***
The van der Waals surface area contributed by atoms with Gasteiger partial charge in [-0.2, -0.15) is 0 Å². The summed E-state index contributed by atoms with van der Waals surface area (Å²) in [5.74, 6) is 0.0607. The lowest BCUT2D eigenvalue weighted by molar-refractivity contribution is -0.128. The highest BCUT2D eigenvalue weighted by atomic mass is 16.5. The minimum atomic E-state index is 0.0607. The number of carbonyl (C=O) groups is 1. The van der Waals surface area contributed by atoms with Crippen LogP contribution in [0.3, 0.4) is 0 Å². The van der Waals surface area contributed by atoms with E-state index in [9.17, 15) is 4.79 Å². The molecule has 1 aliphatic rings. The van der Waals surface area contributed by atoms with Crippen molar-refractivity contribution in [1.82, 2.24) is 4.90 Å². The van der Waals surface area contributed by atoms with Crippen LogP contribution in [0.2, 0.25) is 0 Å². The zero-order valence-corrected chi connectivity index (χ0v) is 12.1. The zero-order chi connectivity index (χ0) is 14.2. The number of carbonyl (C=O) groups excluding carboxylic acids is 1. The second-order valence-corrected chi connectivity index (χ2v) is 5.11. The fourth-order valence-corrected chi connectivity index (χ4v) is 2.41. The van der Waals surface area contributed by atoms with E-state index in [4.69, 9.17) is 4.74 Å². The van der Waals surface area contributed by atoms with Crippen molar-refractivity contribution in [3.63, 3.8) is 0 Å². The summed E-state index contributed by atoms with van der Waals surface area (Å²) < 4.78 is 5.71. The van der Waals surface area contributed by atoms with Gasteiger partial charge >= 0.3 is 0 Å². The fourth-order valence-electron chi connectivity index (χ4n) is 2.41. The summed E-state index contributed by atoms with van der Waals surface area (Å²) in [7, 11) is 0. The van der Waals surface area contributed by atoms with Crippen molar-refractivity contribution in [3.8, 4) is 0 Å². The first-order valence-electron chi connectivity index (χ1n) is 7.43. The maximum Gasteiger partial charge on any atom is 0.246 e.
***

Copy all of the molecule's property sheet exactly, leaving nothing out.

The van der Waals surface area contributed by atoms with Gasteiger partial charge in [-0.2, -0.15) is 0 Å². The summed E-state index contributed by atoms with van der Waals surface area (Å²) in [5.74, 6) is 0.0607. The lowest BCUT2D eigenvalue weighted by molar-refractivity contribution is -0.128. The highest BCUT2D eigenvalue weighted by atomic mass is 16.5. The minimum atomic E-state index is 0.0607. The number of carbonyl (C=O) groups is 1. The van der Waals surface area contributed by atoms with Crippen LogP contribution in [0.3, 0.4) is 0 Å². The van der Waals surface area contributed by atoms with E-state index in [9.17, 15) is 4.79 Å². The molecule has 1 aliphatic rings. The van der Waals surface area contributed by atoms with Crippen molar-refractivity contribution in [1.82, 2.24) is 4.90 Å². The van der Waals surface area contributed by atoms with Crippen LogP contribution in [0.2, 0.25) is 0 Å². The zero-order valence-corrected chi connectivity index (χ0v) is 12.1. The zero-order chi connectivity index (χ0) is 14.2. The number of carbonyl (C=O) groups excluding carboxylic acids is 1. The second-order valence-corrected chi connectivity index (χ2v) is 5.11. The fourth-order valence-corrected chi connectivity index (χ4v) is 2.41. The van der Waals surface area contributed by atoms with E-state index in [4.69, 9.17) is 4.74 Å². The van der Waals surface area contributed by atoms with Crippen molar-refractivity contribution in [3.63, 3.8) is 0 Å². The summed E-state index contributed by atoms with van der Waals surface area (Å²) < 4.78 is 5.71. The van der Waals surface area contributed by atoms with Gasteiger partial charge >= 0.3 is 0 Å². The fourth-order valence-electron chi connectivity index (χ4n) is 2.41. The summed E-state index contributed by atoms with van der Waals surface area (Å²) in [7, 11) is 0. The van der Waals surface area contributed by atoms with Crippen molar-refractivity contribution in [3.8, 4) is 0 Å². The first-order valence-electron chi connectivity index (χ1n) is 7.43. The maximum Gasteiger partial charge on any atom is 0.246 e.